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How to delete a lot of files from a directory.

October 24, 2006

If you have more than can be passed directly to a command.

v4u-3500f-gmp03 135 # rm test/test_dir/*/*                        /usr/bin/ksh: /usr/bin/rm: arg list too long v4u-3500f-gmp03 136 # echo test/test_dir/*/* | xargs rm v4u-3500f-gmp03 137 #  

There are lots of other ways to skin this cat.

Tags: topic:[solaris] topic:[unix]

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From → Solaris

8 Comments
  1. Andrew permalink

    What’s wrong with rm -rf test/test_dir ?

  2. I only whated to delete the files. The directories in there were spared.

  3. Peter permalink

    Also in the running
    find <dir> -type f -print | xargs rm
    And for people with spaces (and other rubbish) in filenames, the GNU versions (and maybe others) try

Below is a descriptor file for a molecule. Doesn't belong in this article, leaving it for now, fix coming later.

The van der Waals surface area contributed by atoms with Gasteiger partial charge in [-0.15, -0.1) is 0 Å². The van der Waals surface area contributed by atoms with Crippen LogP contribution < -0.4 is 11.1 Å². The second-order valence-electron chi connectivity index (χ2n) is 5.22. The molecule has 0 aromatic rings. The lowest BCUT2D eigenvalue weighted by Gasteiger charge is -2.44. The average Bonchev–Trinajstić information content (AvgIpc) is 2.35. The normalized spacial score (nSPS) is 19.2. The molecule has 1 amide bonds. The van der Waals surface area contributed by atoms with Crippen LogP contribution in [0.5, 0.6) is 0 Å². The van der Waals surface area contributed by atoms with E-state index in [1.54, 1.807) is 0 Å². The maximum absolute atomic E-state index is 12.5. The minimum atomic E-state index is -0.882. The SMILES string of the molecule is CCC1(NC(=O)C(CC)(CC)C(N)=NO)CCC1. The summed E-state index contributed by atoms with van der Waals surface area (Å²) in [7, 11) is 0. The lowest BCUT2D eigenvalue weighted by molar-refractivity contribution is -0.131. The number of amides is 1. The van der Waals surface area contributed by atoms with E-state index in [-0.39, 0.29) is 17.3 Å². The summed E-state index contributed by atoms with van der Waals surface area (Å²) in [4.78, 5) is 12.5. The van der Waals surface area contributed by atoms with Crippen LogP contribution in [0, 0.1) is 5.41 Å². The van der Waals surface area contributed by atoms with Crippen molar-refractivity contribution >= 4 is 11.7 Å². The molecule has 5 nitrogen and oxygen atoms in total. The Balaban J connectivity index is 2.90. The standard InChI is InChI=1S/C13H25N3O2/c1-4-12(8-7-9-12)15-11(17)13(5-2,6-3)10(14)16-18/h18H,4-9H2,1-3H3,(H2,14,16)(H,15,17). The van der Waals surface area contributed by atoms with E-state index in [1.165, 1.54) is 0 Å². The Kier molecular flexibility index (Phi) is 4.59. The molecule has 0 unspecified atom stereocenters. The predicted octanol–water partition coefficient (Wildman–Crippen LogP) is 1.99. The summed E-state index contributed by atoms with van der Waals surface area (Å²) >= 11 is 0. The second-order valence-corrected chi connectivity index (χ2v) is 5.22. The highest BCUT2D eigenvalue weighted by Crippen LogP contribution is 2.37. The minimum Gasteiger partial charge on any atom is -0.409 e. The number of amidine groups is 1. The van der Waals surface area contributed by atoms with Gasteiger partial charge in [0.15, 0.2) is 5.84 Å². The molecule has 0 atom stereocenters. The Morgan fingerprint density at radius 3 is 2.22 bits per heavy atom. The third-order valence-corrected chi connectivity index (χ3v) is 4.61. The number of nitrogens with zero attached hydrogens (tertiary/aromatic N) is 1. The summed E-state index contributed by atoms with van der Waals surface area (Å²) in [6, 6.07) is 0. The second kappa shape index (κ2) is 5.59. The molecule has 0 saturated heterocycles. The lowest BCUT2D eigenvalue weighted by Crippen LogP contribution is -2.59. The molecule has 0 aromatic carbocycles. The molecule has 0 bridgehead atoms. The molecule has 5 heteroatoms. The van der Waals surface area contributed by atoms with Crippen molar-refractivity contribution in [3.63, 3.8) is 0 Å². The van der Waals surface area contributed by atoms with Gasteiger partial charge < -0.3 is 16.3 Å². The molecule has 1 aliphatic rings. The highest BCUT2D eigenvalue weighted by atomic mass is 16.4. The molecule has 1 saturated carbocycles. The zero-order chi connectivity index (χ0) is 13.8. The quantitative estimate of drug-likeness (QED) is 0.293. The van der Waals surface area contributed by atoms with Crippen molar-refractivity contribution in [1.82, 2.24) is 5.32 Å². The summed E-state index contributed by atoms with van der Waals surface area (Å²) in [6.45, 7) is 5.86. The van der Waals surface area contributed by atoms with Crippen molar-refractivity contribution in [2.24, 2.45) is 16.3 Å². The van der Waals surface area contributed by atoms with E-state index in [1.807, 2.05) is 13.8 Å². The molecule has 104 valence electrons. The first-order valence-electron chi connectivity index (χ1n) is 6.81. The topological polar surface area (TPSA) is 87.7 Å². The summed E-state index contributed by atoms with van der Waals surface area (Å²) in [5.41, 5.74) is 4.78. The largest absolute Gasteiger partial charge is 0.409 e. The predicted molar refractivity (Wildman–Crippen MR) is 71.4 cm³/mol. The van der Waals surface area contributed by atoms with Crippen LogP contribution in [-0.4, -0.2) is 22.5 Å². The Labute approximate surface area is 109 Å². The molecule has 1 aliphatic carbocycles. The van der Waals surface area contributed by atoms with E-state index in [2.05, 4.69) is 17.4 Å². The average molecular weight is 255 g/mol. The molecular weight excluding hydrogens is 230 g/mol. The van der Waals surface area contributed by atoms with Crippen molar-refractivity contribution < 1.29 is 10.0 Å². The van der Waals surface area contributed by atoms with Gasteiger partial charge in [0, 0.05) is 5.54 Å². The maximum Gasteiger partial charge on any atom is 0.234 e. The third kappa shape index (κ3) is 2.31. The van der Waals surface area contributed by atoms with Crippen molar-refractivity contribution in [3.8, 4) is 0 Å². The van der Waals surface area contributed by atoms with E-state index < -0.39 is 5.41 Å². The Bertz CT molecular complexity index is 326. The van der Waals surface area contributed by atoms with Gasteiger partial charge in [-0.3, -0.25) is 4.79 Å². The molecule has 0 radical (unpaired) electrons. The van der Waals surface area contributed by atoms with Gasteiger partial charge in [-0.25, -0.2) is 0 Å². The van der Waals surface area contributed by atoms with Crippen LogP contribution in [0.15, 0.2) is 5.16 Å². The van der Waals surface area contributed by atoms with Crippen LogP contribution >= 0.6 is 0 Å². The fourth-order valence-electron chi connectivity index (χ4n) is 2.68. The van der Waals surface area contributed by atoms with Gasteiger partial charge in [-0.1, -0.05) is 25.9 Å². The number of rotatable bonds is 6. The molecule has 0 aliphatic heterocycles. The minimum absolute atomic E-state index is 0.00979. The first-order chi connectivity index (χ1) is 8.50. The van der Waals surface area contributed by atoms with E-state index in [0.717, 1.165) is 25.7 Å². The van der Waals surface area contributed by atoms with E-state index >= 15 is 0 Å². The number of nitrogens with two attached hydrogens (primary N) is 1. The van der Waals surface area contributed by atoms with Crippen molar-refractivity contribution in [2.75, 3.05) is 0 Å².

gfind <dir> -type f -print0 | gxargs -0 rm
    Have Fun,
    Peter

  4. While I did not want to descend into directories the find was not what I wanted.
    With the solaris find there is a better way if you did want to though:

    find <dir> -type -f exec rm {} +
    
    

    It aviods all the issues with xargs and still performs the minimum mumber of execs

  5. While I did not want to descend into directories the find was not what I wanted.
    With the solaris find there is a better way if you did want to though:

    find <dir> -type -f exec rm {} +
    
    

    It aviods all the issues with xargs and still performs the minimum mumber of execs

  6. Marc permalink

    Using recent gfind (or maybe sfind now) you can do the same as with solaris find, and use mindepth/maxdepth to do exactly what you wanted to originally.

  7. Stuart Remphrey permalink

    Or something like:

    find <dir> -type f -exec rm '{}' \; -type d -prune
    

    Which won’t run up against shell max arglist limit
    and is okay with spaces in filenames
    (even though they are evil),
    but could fork/exec a lot of rm’s.
    Like you said, lots of ways of skinning a cat.

  8. Stuart Remphrey permalink

    Ohh, and whenever using “find…rm…” test with “find…echo rm…” first!

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